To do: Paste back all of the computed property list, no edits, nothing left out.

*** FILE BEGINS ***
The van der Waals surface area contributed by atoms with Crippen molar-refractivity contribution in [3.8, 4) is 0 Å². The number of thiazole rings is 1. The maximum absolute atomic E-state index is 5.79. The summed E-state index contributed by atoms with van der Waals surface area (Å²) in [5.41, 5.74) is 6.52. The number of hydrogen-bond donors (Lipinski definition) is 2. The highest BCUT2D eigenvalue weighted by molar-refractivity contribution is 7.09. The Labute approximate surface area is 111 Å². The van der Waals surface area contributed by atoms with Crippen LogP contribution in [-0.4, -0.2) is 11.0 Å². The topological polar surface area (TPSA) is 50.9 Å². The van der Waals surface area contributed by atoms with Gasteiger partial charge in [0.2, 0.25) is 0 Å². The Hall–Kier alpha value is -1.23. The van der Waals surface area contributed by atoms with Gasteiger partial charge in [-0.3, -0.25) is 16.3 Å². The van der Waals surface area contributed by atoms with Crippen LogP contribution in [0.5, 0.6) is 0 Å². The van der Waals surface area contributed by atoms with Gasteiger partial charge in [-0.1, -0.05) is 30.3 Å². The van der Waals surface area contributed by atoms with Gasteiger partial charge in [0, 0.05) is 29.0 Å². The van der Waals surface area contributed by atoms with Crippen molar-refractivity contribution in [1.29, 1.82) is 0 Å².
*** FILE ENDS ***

The van der Waals surface area contributed by atoms with Crippen molar-refractivity contribution in [3.8, 4) is 0 Å². The number of thiazole rings is 1. The maximum absolute atomic E-state index is 5.79. The summed E-state index contributed by atoms with van der Waals surface area (Å²) in [5.41, 5.74) is 6.52. The number of hydrogen-bond donors (Lipinski definition) is 2. The highest BCUT2D eigenvalue weighted by molar-refractivity contribution is 7.09. The Labute approximate surface area is 111 Å². The van der Waals surface area contributed by atoms with Crippen LogP contribution in [-0.4, -0.2) is 11.0 Å². The topological polar surface area (TPSA) is 50.9 Å². The van der Waals surface area contributed by atoms with Gasteiger partial charge in [0.2, 0.25) is 0 Å². The Hall–Kier alpha value is -1.23. The van der Waals surface area contributed by atoms with Gasteiger partial charge in [-0.3, -0.25) is 16.3 Å². The van der Waals surface area contributed by atoms with Crippen LogP contribution in [0.5, 0.6) is 0 Å². The van der Waals surface area contributed by atoms with Gasteiger partial charge in [-0.1, -0.05) is 30.3 Å². The van der Waals surface area contributed by atoms with Gasteiger partial charge in [0, 0.05) is 29.0 Å². The van der Waals surface area contributed by atoms with Crippen molar-refractivity contribution in [1.29, 1.82) is 0 Å².